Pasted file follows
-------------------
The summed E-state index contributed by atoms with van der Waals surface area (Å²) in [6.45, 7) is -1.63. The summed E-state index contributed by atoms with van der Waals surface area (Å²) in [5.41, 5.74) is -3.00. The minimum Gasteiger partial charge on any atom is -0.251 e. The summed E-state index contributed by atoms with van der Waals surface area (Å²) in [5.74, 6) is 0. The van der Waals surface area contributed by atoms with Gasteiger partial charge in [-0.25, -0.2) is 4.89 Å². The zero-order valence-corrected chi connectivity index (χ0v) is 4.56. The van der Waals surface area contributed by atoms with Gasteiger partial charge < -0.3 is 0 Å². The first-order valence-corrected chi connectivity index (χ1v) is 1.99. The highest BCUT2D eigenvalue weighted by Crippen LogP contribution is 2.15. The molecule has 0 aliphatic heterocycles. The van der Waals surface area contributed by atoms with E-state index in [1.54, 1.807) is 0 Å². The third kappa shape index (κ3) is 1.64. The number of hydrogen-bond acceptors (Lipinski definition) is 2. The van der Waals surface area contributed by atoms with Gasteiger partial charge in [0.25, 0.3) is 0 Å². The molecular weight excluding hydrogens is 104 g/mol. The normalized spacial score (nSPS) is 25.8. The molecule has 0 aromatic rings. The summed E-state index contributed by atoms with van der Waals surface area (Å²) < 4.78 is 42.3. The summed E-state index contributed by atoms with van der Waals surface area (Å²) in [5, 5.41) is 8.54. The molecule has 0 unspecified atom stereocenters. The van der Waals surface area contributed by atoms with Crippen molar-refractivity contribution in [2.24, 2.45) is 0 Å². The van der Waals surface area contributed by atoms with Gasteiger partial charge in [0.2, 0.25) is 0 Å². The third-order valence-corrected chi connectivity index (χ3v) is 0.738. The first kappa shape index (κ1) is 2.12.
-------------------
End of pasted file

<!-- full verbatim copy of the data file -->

The summed E-state index contributed by atoms with van der Waals surface area (Å²) in [6.45, 7) is -1.63. The summed E-state index contributed by atoms with van der Waals surface area (Å²) in [5.41, 5.74) is -3.00. The minimum Gasteiger partial charge on any atom is -0.251 e. The summed E-state index contributed by atoms with van der Waals surface area (Å²) in [5.74, 6) is 0. The van der Waals surface area contributed by atoms with Gasteiger partial charge in [-0.25, -0.2) is 4.89 Å². The zero-order valence-corrected chi connectivity index (χ0v) is 4.56. The van der Waals surface area contributed by atoms with Gasteiger partial charge < -0.3 is 0 Å². The first-order valence-corrected chi connectivity index (χ1v) is 1.99. The highest BCUT2D eigenvalue weighted by Crippen LogP contribution is 2.15. The molecule has 0 aliphatic heterocycles. The van der Waals surface area contributed by atoms with E-state index in [1.54, 1.807) is 0 Å². The third kappa shape index (κ3) is 1.64. The number of hydrogen-bond acceptors (Lipinski definition) is 2. The van der Waals surface area contributed by atoms with Gasteiger partial charge in [0.25, 0.3) is 0 Å². The molecular weight excluding hydrogens is 104 g/mol. The normalized spacial score (nSPS) is 25.8. The molecule has 0 aromatic rings. The summed E-state index contributed by atoms with van der Waals surface area (Å²) < 4.78 is 42.3. The summed E-state index contributed by atoms with van der Waals surface area (Å²) in [5, 5.41) is 8.54. The molecule has 0 unspecified atom stereocenters. The van der Waals surface area contributed by atoms with Crippen molar-refractivity contribution in [2.24, 2.45) is 0 Å². The van der Waals surface area contributed by atoms with Gasteiger partial charge in [0.2, 0.25) is 0 Å². The third-order valence-corrected chi connectivity index (χ3v) is 0.738. The first kappa shape index (κ1) is 2.12.